The creative process of constructing a garment is very personal, but I have decided to let you all in on that process and in the process you can get a deeper understanding of who I am. So basically my design aesthetic is "Fashionable Superhero" (I wish I could have come up with a cooler way to say it...but it's 1:48am....so that's about all I can give right now) But anyway...when people wear my clothing, I want everyone to look at them like "wow!, they're sooo cool...I wonder who they are...." Recently I've been in a bit of an "armor" phase. Since armor tends to give shape to the body and instant masculinity to even the scrawniest of individuals (I'm currently focusing on menswear since I'll have to be my own "mouthpiece" when it comes to getting the word about Will White and the "JeDure"© label) I knew that was where I wanted to focus my research (note: fashion is cyclical, and everything you see has been done before in some way, shape, or form...just innovated upon) So In my research I noticed some accents that I liked from the mid 16th century, the romantic period of the 1820s-40s, and even influence drawn from the riding armor of the Spanish Conquistadors. Then....I sketched out my thoughts...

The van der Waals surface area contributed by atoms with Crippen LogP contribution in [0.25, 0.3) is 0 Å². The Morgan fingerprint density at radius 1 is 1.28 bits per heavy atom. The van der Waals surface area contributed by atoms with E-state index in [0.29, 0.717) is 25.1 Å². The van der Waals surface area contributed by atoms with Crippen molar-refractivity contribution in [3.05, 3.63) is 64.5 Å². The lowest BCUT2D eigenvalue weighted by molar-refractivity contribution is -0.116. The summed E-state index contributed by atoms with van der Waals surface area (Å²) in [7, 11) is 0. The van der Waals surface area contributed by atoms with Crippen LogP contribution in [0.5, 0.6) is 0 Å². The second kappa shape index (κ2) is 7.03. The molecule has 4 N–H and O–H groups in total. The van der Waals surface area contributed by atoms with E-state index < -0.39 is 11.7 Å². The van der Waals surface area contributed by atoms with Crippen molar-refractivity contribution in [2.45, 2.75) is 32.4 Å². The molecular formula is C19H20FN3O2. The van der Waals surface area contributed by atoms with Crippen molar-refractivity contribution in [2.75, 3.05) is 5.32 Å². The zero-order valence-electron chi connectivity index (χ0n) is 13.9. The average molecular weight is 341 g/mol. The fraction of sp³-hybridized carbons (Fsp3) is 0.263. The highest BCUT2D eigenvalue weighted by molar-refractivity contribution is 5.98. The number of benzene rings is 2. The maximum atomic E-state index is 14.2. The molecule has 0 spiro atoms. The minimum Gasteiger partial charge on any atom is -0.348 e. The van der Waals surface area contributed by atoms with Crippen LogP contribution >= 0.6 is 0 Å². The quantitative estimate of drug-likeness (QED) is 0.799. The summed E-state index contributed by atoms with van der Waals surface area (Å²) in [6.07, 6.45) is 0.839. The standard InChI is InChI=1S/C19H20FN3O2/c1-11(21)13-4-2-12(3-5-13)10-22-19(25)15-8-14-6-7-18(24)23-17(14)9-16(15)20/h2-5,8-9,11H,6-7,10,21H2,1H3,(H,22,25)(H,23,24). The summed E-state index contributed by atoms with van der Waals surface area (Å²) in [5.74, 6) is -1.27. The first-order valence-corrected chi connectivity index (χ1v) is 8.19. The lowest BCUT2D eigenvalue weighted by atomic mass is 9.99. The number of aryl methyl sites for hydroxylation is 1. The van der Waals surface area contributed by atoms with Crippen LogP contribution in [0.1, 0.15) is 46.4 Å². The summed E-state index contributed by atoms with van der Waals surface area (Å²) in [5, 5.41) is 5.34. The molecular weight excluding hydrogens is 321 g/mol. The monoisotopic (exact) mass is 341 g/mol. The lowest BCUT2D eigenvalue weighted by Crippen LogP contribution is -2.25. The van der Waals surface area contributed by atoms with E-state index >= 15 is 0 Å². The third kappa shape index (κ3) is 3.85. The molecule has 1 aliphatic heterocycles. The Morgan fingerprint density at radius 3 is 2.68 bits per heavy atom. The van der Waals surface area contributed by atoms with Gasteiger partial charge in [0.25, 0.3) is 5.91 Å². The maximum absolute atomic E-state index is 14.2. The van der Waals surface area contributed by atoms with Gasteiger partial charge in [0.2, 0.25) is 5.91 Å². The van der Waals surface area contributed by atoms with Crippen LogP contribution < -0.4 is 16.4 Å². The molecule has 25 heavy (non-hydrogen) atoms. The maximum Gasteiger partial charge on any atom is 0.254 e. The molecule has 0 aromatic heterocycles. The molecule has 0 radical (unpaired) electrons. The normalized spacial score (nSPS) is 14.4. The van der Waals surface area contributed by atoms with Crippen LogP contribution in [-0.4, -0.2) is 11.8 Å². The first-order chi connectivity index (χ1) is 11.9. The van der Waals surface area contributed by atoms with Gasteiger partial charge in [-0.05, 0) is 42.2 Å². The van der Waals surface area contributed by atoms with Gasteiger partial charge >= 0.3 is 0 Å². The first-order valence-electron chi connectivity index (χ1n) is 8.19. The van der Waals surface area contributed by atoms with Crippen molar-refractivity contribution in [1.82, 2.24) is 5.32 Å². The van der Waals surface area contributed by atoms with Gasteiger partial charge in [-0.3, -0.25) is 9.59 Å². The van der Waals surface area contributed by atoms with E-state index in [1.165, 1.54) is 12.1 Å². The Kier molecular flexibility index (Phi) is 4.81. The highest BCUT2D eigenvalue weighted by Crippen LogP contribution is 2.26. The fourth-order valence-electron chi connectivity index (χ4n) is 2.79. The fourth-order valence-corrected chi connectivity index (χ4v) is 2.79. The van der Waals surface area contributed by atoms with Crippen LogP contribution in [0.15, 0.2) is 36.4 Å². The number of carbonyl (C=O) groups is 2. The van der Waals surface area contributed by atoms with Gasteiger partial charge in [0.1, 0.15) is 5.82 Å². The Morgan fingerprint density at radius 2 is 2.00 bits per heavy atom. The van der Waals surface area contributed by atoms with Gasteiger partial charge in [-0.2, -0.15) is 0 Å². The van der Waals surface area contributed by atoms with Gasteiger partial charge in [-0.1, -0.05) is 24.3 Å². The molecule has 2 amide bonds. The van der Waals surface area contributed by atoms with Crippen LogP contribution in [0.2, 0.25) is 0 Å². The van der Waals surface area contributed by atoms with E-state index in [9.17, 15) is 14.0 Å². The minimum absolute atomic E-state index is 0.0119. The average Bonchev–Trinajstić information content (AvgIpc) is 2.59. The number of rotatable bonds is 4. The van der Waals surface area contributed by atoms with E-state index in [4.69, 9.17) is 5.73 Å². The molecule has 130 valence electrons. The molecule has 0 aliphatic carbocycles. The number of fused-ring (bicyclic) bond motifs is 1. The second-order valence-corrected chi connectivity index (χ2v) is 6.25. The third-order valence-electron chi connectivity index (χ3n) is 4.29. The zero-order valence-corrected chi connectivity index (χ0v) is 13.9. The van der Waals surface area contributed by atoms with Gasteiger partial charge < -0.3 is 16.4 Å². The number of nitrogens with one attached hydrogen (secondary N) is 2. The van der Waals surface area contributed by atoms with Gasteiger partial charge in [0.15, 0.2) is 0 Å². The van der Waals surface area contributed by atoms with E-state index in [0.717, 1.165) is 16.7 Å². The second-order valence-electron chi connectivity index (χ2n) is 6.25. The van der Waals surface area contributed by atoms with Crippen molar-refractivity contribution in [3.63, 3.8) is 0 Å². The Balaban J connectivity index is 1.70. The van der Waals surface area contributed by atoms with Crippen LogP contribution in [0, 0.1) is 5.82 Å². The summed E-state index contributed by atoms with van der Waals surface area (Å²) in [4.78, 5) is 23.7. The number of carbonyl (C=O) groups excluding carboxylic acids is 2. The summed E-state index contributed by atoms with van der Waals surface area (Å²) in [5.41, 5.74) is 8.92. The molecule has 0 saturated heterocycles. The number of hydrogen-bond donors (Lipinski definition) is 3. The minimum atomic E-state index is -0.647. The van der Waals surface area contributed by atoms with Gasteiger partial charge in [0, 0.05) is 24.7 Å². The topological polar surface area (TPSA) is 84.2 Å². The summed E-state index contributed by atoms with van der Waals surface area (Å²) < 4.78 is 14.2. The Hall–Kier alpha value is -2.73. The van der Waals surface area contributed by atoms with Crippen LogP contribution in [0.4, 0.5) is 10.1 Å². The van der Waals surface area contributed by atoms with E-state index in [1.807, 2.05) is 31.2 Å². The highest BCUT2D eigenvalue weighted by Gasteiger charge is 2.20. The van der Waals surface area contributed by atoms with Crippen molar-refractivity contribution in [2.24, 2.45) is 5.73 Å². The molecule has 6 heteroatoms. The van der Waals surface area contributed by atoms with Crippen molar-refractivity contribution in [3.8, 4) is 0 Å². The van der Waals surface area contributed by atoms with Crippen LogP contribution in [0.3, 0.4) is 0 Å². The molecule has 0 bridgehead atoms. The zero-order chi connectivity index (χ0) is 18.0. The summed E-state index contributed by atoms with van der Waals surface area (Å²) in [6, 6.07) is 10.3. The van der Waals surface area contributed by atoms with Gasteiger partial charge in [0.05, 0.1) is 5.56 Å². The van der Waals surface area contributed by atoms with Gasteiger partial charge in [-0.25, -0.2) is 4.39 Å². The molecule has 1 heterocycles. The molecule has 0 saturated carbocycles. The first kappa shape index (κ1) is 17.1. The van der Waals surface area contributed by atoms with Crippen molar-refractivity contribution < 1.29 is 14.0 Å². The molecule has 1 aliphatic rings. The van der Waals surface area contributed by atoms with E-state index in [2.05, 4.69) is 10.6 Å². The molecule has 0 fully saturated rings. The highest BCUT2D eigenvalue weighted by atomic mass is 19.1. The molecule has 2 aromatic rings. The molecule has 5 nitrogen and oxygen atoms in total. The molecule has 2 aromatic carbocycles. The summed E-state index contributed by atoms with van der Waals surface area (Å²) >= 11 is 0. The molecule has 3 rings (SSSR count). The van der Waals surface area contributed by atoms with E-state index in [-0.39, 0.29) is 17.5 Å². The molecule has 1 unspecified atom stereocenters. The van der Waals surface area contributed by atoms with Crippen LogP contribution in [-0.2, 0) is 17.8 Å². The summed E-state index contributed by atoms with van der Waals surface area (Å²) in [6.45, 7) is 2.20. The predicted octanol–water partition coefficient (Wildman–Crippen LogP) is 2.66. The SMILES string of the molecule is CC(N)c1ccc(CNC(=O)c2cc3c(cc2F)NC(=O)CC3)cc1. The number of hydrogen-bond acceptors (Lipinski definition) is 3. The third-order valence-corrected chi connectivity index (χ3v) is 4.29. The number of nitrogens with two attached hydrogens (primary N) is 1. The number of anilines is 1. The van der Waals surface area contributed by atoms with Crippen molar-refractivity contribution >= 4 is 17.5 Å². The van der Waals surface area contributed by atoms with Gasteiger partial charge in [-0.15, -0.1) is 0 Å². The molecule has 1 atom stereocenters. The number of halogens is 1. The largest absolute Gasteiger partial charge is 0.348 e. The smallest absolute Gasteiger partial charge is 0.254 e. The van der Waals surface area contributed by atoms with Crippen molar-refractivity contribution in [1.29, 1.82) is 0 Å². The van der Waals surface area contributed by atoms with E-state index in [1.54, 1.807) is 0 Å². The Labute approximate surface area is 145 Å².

......from there, it was time to do some draping (this is where you make the pattern for what you've drawn by literally draping your fabric onto a tailor's form and contouring the desired silhouette with a marker, chalk, or pen....I prefer marker)
(first I mark with tape the place where my seams will fall so that I can make individual pattern pieces to get my desired shape once it's all done)
*note: This design calls for a strong shoulder so I've included shoulder pads, and had to place them on the form while draping so that my pattern will allow room for them
(when making your pattern you use an inexpensive type of fabric called MUSLIN...it's similar to linen but not as textured...they're in the same family)
After the initial planning of your pattern, you have to "true-up" all of your lines so that you won't run into too many fit problems as your garment progresses. If you don't true-up your pattern you could end up with a sleeve that's too short on one side and too long on the other
Now all there's left to do in this part is to cut out your pattern then it's time to use it to cut your fabric out!!
To be continued.....